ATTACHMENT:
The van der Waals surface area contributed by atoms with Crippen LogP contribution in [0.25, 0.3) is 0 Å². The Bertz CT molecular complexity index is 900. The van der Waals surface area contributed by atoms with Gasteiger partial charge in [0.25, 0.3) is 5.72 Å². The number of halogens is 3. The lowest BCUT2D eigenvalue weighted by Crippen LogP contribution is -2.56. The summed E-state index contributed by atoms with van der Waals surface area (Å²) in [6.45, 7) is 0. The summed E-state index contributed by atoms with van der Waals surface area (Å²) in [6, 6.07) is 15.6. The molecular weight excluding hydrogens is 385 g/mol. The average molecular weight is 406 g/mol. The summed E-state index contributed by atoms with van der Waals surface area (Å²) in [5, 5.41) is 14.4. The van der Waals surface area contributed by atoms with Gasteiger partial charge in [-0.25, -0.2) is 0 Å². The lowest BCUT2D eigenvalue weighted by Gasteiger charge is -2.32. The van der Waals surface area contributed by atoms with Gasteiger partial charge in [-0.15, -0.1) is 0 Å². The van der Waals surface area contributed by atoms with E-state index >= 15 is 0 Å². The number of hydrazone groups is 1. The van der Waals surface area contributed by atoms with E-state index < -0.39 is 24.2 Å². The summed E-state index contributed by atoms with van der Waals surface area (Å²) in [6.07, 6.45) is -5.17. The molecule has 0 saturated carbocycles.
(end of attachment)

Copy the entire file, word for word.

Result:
The van der Waals surface area contributed by atoms with Crippen LogP contribution in [0.25, 0.3) is 0 Å². The Bertz CT molecular complexity index is 900. The van der Waals surface area contributed by atoms with Gasteiger partial charge in [0.25, 0.3) is 5.72 Å². The number of halogens is 3. The lowest BCUT2D eigenvalue weighted by Crippen LogP contribution is -2.56. The summed E-state index contributed by atoms with van der Waals surface area (Å²) in [6.45, 7) is 0. The summed E-state index contributed by atoms with van der Waals surface area (Å²) in [6, 6.07) is 15.6. The molecular weight excluding hydrogens is 385 g/mol. The average molecular weight is 406 g/mol. The summed E-state index contributed by atoms with van der Waals surface area (Å²) in [5, 5.41) is 14.4. The van der Waals surface area contributed by atoms with Gasteiger partial charge in [-0.25, -0.2) is 0 Å². The lowest BCUT2D eigenvalue weighted by Gasteiger charge is -2.32. The van der Waals surface area contributed by atoms with Gasteiger partial charge in [-0.15, -0.1) is 0 Å². The van der Waals surface area contributed by atoms with E-state index >= 15 is 0 Å². The number of hydrazone groups is 1. The van der Waals surface area contributed by atoms with E-state index < -0.39 is 24.2 Å². The summed E-state index contributed by atoms with van der Waals surface area (Å²) in [6.07, 6.45) is -5.17. The molecule has 0 saturated carbocycles.